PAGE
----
Uncle Saloogy has definite opinions
which he calls laws. Break one
and he tosses you in his mental jail,
no lawyer to present your case.
You’ll rot, starve. He says all that matters
is being right. He knows he’s right—
the jail bars thicken overnight,
the key can’t tease open the lock.
Before I went to jail, I built a shelf
which held cherries and a red hollyhock
in a vase. He confiscated all I had, fed
my dreams to wrens. Even after he died,
the bars stayed firm. I learned
to saw them off with my teeth.
Aunt Stokesia’s Three Big Pronouncements
As a child I couldn’t pronounce my name.
Vowels clashed. I asked my parents
to change my name.
We’ll call you Stokes, they said.
I pronounced myself Stokes. She had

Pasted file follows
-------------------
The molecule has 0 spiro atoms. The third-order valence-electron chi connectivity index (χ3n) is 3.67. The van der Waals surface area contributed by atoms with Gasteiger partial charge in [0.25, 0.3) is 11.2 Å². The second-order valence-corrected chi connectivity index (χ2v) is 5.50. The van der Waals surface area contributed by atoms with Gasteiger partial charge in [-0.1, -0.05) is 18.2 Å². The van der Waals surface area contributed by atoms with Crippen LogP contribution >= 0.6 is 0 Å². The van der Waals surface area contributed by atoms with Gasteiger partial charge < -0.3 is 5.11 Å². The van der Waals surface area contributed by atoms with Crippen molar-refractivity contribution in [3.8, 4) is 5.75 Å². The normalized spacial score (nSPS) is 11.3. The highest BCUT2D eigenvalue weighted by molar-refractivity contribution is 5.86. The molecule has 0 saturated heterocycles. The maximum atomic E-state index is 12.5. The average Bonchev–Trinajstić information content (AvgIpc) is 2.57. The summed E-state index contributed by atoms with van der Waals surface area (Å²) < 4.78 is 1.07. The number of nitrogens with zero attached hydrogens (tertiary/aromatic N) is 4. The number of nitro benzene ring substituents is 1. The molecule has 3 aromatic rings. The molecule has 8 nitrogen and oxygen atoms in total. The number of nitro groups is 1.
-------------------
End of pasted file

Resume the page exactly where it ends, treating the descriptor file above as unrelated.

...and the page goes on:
a better life than Stokesia who watched
too much TV in the basement. When Stokes
got married, Pastor Agon pronounced me
a wife. This sounded final, like a window
slammed on her fingers. Divorce came soon.
When my mother died, the nurse pronounced
her dead. I had read about cremation,
the temperature required, too low
to burn away a single memory.
Night doesn’t really fall,
it creeps in like a dream
into my sleep, I loll
in peace, big
and deep under
a red-bucket moon.
Kenneth Pobo is the author of twenty-one chapbooks and nine full-length collections. Recent books include Bend of Quiet (Blue Light Press), Loplop in a Red City (Circling Rivers), Dindi Expecting Snow (Duck Lake Books), and Wingbuds (cyberwit.net), and Uneven Steven (Assure Press). In addition to poetry, he also writes fiction and essays. For the past thirty-plus years he taught at Widener University and retired in 2020.